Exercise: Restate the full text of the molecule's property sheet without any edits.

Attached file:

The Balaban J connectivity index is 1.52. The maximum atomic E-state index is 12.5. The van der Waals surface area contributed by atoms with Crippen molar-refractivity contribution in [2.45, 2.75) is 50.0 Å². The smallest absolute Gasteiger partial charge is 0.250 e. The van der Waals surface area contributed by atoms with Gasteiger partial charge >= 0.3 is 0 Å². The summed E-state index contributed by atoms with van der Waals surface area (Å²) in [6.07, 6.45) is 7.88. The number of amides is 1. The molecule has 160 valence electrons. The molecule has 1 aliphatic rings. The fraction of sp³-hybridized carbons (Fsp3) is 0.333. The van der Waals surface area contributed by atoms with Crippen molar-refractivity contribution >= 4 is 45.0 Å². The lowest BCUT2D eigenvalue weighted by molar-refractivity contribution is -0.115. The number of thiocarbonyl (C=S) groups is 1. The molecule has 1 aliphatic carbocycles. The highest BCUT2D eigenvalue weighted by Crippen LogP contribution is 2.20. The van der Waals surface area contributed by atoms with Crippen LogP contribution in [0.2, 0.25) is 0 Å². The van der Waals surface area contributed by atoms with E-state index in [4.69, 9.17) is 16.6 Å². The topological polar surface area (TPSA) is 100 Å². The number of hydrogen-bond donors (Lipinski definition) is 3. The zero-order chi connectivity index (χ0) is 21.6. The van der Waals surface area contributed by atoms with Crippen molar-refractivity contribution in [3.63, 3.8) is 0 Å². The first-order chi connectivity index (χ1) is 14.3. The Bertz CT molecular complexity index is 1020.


The Balaban J connectivity index is 1.52. The maximum atomic E-state index is 12.5. The van der Waals surface area contributed by atoms with Crippen molar-refractivity contribution in [2.45, 2.75) is 50.0 Å². The smallest absolute Gasteiger partial charge is 0.250 e. The van der Waals surface area contributed by atoms with Gasteiger partial charge >= 0.3 is 0 Å². The summed E-state index contributed by atoms with van der Waals surface area (Å²) in [6.07, 6.45) is 7.88. The number of amides is 1. The molecule has 160 valence electrons. The molecule has 1 aliphatic rings. The fraction of sp³-hybridized carbons (Fsp3) is 0.333. The van der Waals surface area contributed by atoms with Crippen molar-refractivity contribution >= 4 is 45.0 Å². The lowest BCUT2D eigenvalue weighted by molar-refractivity contribution is -0.115. The number of thiocarbonyl (C=S) groups is 1. The molecule has 1 aliphatic carbocycles. The highest BCUT2D eigenvalue weighted by Crippen LogP contribution is 2.20. The van der Waals surface area contributed by atoms with Crippen LogP contribution in [0.2, 0.25) is 0 Å². The van der Waals surface area contributed by atoms with E-state index in [4.69, 9.17) is 16.6 Å². The topological polar surface area (TPSA) is 100 Å². The number of hydrogen-bond donors (Lipinski definition) is 3. The zero-order chi connectivity index (χ0) is 21.6. The van der Waals surface area contributed by atoms with Crippen molar-refractivity contribution in [3.63, 3.8) is 0 Å². The first-order chi connectivity index (χ1) is 14.3. The Bertz CT molecular complexity index is 1020.